Karl Rove-Led PAC Doesn’t Have to Unmask Dark Money Donor

WASHINGTON – The U.S. Supreme Court on Saturday stayed a lower court ruling that would have forced a Karl Rove-led PAC to reveal the identity of a so-called “dark money” donor.

Chief Justice John Roberts issued the stay Saturday without comment after a lower court refused to hear an appeal to the August decision.

The underlying case was initially filed by Citizens for Responsibility and Ethics in Washington and Ohio voter Nicholas Mezlak in late 2012, and was later revived by federal judge in Washington in February 2016.

The plaintiffs sought disclosures regarding Crossroads Grassroots Policy Strategies, Rove’s GOP-focused PAC, which contributed at least $17 million to multiple U.S. Senate races during the 2012 election cycle.

According to the original complaint, the PAC violated campaign finance law when it failed to disclose about $3 million in anonymous money which was raised at a Tampa, Florida fundraiser.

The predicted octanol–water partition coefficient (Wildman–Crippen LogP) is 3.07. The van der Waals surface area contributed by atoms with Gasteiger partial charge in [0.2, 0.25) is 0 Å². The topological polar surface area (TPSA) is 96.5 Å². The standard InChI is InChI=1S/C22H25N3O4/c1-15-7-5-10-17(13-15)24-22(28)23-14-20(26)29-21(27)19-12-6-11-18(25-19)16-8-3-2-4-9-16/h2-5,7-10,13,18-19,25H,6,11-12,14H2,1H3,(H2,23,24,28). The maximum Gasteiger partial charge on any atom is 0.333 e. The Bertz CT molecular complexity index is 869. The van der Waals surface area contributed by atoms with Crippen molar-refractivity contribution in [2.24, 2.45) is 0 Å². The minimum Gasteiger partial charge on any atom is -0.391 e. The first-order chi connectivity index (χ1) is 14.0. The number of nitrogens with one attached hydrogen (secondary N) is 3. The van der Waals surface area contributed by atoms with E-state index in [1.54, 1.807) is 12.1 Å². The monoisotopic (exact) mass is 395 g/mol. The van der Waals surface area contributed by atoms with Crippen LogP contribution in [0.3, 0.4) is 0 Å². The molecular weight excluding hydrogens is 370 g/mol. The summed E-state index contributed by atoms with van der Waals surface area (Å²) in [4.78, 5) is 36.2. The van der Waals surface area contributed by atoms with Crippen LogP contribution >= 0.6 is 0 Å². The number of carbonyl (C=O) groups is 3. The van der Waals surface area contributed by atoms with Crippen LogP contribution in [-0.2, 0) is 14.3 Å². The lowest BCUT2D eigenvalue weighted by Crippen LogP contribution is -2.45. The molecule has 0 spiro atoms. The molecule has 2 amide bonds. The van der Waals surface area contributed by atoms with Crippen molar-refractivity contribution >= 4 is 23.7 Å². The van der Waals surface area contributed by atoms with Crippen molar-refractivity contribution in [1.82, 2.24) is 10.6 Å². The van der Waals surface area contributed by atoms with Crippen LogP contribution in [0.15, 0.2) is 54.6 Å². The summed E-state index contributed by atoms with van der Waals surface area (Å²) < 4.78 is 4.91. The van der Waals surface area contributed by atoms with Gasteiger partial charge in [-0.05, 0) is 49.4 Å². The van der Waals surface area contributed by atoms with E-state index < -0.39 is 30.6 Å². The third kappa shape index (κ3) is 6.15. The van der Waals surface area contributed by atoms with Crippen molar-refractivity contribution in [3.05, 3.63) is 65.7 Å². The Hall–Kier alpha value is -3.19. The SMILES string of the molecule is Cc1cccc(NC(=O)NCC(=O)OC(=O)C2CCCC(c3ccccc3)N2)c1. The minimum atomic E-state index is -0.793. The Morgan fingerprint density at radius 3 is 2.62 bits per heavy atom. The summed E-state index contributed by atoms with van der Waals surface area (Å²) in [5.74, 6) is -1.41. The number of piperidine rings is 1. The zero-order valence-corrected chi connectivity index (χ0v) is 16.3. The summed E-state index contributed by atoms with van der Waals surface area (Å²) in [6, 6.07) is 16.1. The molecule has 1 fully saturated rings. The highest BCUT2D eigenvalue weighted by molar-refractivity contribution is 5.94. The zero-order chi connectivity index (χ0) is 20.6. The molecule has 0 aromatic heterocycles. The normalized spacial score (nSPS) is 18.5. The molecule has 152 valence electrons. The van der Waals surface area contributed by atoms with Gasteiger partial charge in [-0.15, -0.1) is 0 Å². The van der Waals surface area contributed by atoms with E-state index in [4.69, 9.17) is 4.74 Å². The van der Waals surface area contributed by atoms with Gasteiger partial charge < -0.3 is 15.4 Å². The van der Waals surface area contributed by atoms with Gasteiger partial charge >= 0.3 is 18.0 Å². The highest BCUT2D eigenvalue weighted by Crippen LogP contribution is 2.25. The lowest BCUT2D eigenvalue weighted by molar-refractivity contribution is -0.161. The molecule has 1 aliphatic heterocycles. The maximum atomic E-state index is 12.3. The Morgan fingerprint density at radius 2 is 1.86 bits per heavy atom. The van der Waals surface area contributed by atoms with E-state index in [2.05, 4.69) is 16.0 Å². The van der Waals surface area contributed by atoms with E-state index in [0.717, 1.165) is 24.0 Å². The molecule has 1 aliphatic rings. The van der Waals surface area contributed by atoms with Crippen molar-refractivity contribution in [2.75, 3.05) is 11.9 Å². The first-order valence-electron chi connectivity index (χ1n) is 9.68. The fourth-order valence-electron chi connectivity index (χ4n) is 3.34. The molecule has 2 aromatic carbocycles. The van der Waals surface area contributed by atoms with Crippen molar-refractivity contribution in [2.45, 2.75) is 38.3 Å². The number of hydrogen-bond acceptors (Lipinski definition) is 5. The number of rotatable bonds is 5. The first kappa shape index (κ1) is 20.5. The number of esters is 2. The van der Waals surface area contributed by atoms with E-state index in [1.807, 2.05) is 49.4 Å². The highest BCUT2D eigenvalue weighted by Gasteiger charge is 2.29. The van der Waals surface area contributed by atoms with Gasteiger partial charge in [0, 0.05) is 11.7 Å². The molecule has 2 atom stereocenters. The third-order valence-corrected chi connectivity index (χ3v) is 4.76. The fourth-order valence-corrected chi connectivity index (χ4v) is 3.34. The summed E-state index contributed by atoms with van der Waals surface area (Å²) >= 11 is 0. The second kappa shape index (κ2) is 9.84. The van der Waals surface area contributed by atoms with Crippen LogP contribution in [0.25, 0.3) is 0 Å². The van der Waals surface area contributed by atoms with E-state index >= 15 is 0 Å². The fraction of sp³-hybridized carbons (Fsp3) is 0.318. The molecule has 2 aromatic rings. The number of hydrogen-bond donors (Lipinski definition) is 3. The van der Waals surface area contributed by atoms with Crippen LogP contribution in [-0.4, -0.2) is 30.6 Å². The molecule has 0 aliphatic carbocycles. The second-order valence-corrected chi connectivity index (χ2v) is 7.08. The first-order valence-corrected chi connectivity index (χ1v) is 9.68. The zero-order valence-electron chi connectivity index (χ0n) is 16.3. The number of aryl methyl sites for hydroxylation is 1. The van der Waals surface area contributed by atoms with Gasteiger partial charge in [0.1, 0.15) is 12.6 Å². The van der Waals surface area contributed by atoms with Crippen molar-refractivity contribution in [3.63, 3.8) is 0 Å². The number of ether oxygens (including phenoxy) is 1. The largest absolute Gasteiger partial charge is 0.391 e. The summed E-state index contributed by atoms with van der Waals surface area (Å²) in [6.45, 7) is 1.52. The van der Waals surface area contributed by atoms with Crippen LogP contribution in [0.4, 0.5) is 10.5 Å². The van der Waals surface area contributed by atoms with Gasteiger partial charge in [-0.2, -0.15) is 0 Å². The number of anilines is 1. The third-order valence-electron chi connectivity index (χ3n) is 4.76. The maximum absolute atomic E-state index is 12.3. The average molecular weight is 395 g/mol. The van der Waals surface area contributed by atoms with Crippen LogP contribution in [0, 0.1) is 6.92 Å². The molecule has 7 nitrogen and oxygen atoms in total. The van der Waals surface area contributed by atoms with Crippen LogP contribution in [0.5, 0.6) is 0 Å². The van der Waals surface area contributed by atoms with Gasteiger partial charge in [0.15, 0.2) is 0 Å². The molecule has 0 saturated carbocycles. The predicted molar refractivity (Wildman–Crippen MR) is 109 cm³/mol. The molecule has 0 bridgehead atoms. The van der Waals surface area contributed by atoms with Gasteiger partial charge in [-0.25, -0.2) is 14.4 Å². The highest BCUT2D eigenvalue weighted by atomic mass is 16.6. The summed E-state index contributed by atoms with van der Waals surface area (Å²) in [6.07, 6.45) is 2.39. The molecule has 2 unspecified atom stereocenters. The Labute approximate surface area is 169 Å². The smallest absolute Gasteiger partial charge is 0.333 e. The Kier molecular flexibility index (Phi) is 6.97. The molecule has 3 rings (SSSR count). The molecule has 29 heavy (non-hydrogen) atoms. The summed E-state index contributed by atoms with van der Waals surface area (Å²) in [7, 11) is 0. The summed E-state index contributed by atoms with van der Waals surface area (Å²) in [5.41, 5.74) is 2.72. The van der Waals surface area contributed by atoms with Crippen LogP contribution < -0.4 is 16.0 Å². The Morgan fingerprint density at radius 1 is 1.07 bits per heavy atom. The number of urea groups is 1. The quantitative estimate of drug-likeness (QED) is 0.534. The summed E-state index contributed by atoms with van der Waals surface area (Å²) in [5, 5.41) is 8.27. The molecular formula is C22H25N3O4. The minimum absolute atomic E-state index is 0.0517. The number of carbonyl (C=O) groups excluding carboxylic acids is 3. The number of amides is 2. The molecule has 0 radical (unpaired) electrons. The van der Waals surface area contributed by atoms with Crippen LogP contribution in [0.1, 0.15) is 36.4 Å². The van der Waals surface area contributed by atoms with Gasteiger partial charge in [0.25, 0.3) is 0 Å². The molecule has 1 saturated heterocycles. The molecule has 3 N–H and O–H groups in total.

Not disclosing the funds, the complaint said, violates the Federal Election Campaign Act of 1971.

In its response to the complaint, Crossroads said Rove did not discuss specific independent expenditures with the unnamed donor, and all donations were made on behalf of the organization.

The PAC also said the political ads the watchdog group claimed were funded by the mysterious donation were produced prior to the fundraiser putting them outside of the 1971 law’s purview.

In an August ruling, Chief Judge Beryl Howell sided with the plaintiffs, saying the donation “blatantly undercuts the congressional goal of fully disclosing the sources of money flowing into federal political campaigns” and “suppresses the benefits intended to accrue from disclosure, including informing the electorate, deterring corruption, and enforcing bans on foreign contributions being used to buy access and influence to American political officials.”

Howell ordered the identity of the donor revealed by Monday, a deadline Robert’s stay rendered moot. It is unclear how long the stay will remain in place.

Lawyers for the parties did not immediately respond for a request for comment.

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